Culture based knowledge towards a new Design Thinking
The main focus of this article was exploring the potential of designing from the basis of cultural knowledge and understanding. A process called the ‘East west’ approach to design conducted by Benny Ding Leong to offer a more involved design process and deeper understanding of the specific culture at hand. Leong initially begins by providing an overview of the reasons behind his unique approach, then explains his inspirations and dislikes and how he ultimately became intrigued by Ming furniture. This was a revelation to him and something he could build upon whilst studying overseas. During this time, he reinforced a belief he had had once before that Chinese creative thinking could potentially provide an alternative to western Design Thinking. He then related this to his design studies and desire to explore the traditional Chinese culture. The article then touched on if people would desire a traditional Chinese design style instead of the common western style. Following this, it explained the development of his processes to explore various areas of Traditional Chinese culture, such as cognitive traits, traditional concepts and their influences etc. Some key learning’s from this article are: Expansion of factors in the design process to allow for exploration of multiple paths. New ways to achieve alternative processes of design.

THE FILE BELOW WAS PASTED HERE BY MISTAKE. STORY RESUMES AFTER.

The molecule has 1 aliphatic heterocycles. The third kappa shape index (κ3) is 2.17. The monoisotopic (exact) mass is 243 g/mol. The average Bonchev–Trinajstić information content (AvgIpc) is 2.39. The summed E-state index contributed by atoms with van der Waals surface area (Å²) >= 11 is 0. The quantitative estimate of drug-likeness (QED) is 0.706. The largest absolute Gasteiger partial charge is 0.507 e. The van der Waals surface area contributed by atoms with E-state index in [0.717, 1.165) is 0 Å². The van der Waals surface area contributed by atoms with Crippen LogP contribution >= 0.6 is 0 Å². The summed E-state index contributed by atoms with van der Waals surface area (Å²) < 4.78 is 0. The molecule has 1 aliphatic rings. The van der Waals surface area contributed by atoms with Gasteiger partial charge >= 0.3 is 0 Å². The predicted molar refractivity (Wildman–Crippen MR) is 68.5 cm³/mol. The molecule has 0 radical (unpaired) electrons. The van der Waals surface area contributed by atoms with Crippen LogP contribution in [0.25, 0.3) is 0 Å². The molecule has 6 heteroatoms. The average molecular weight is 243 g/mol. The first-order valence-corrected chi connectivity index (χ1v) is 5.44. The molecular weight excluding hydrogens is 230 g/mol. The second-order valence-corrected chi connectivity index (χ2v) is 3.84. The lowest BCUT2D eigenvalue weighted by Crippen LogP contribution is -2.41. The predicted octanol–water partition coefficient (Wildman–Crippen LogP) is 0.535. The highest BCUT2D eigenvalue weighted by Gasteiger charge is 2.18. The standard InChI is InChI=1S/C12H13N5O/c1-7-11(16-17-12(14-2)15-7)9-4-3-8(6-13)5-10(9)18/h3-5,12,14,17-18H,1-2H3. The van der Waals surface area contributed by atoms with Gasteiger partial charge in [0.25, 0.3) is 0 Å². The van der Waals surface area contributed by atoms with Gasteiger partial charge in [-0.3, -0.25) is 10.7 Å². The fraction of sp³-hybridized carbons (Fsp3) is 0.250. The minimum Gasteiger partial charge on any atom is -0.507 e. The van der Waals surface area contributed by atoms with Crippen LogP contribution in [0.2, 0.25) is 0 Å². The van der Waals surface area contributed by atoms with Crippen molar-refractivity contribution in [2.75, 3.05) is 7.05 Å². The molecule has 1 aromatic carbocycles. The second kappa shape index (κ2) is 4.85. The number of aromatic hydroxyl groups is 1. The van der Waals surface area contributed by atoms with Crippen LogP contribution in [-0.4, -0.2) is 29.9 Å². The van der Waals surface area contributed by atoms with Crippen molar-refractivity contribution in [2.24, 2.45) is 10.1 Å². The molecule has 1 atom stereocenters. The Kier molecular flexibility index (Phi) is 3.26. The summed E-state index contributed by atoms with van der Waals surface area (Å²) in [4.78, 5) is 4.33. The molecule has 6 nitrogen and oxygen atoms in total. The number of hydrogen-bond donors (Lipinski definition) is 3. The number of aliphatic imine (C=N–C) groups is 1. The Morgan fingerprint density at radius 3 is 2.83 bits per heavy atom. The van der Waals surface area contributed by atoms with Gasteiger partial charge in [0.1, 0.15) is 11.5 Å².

Design, Development, Culture and Cultural Legacies
This article firstly explained the way people assume that design is ontological equipment, or that design exists as a “full-fledged discipline”, much the same as history and economics exist. It elaborated by saying that similar disciplines could be “woven together” and accommodated by a common methodological thread. Following this, it explained the contemporary mainstream concept of design in the west and explored how it’s connected subtly with technological breakthroughs, mass production and global quest for markets. With this, it touched on how it is a tool and holds legacies from the nineteenth and twentieth centuries. Legacies of the way design could work as a ‘leveller’ (or Bridger) in society and promote a sense of “clean, rational and impersonal order”. It talked about two key principles underlying the western design model, (1) that society was capable of transforming it’s self through modernisation with design as a key tool, (2) that design is influenced by rationalism, therefore different contexts, cultures, religion etc would all be applicable and embracing. After this, it then visited the perception of First world technology and consumerism from an Asian perspective, and their desires to follow this successful path from their countries. In this article, it explained certain problems third world countries face when attempting to sell and integrate into a first world market, such as the first world standards of quality/economic, social, cultural etc conditions and needs. The key learning’s from this article are the varying functions/impacts of design, especially from country to country. The segregation of markets (first world, second world) and the many implemented pathways to allow their integration. In contrast to the previous article which explores the processes of design and ways to new Design Thinking, This article explores the markets, economies and fundamental pathways for products to reach sale.